One of the top trends in business today is the need for professionals who have a holistic view of marketing. These are people who are both analytical and strategic, while at the same time innovative and creative. Known as Renaissance marketers, they possess a spectrum of knowledge that reflects the breadth of marketing. Robert Liodice, CEO of the Association of National Advertisers has referred to them as “a new breed of holistic professionals who are system thinkers, customer-centric believers, innovators and dreamers.”
According to an American Marketing Association white paper entitled “Renaissance Marketing,” a Renaissance marketer is “an accomplished and versatile leader, expert in several areas of marketing, adept at new marketing technology, and capable of speaking with CEOs and CFOs in terms they can understand and appreciate.” Being a Renaissance marketer involves the ability to synthesize insights about consumers and bring solutions to customers that are holistic. Renaissance marketing is less about being skilled at a particular practice or discipline, but more about the ability to bridge together a wide variety of knowledge in order to make the best possible decisions from the perspective of marketing. The key attributes of a Renaissance marketer include:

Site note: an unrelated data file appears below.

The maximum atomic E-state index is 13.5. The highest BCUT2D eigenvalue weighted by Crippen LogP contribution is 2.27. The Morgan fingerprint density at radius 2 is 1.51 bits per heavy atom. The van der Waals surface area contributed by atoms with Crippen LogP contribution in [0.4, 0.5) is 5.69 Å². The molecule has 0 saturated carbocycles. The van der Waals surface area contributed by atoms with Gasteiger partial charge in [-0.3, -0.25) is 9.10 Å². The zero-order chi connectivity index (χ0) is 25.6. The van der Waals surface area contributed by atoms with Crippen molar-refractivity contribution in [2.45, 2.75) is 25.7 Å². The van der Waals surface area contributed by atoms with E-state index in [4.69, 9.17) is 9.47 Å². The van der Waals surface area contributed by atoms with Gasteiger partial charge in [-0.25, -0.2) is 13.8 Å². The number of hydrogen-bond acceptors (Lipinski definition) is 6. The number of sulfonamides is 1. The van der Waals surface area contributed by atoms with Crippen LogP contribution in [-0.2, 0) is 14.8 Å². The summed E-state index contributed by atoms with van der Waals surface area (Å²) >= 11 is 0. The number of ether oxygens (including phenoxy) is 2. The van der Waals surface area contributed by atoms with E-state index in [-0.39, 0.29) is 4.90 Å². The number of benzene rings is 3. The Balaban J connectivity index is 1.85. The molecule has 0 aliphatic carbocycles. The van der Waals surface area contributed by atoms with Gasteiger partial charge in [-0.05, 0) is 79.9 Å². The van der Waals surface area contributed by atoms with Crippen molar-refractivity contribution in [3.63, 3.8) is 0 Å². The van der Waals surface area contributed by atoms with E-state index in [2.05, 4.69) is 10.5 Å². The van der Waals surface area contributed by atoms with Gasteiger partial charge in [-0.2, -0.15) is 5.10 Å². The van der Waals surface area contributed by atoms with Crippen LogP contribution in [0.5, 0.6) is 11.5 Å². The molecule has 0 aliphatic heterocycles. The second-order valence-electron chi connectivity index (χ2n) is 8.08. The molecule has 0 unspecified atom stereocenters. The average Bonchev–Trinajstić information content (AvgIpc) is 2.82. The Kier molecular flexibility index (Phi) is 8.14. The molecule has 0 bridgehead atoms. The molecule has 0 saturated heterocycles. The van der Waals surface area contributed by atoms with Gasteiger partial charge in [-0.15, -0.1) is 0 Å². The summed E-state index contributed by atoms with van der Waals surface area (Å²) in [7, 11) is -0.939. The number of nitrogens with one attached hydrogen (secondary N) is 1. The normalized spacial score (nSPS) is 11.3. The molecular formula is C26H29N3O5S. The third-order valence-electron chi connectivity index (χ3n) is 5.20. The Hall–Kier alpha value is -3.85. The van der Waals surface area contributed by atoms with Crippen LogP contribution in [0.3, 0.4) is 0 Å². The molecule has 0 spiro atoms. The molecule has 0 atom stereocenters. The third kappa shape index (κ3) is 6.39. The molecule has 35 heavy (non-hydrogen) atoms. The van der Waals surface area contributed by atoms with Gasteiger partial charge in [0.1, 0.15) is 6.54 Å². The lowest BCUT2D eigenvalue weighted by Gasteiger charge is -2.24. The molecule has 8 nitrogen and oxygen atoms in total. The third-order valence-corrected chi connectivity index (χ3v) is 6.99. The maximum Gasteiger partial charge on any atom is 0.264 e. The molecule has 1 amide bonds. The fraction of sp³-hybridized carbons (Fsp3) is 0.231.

- Possessing a holistic business view
- Ability to understand and translate analytics
- Experience in both sales and marketing
- Keen intellect, stellar interpersonal skills, collaborative, innovative, and inquisitive
- Strong work ethic
- Solid understanding of direct marketing and how to leverage technology
- Experience across multiple industries and with large and small budgets
- A knowledge of international business
In the white paper, Eduardo Conrado, senior vice president of global marketing and communications at Motorola, Inc. noted that there are three types of work experiences that, when combined, help to provide the Renaissance marketer with the tools necessary to succeed. He states:
An ideal Renaissance marketer would need to have three key ingredients. One of them is to spend part of his or her career working on the product marketing side, to be able to understand the development cycle, to understand segmentation, to understand positioning. Another one would be staying within your integrated marketing communications area in the mix. Interactive marketing capabilities are key, as are understanding media and analyst relations, understanding how you deal with agencies and how to get the best out of migrating the brand over time. And then the last piece, you’ve got to spend some time in the field doing marketing that works very closely with the sales team, both indirect and direct. That way you’re able to implement a lot of the components of the marketing mix very close to the customer.
In a business landscape where power has shifted to the consumer, it’s become increasingly important for a marketer to be able to achieve strategic integration for a company through a variety of tactics as opposed to just being good at one particular skill. What are your thoughts?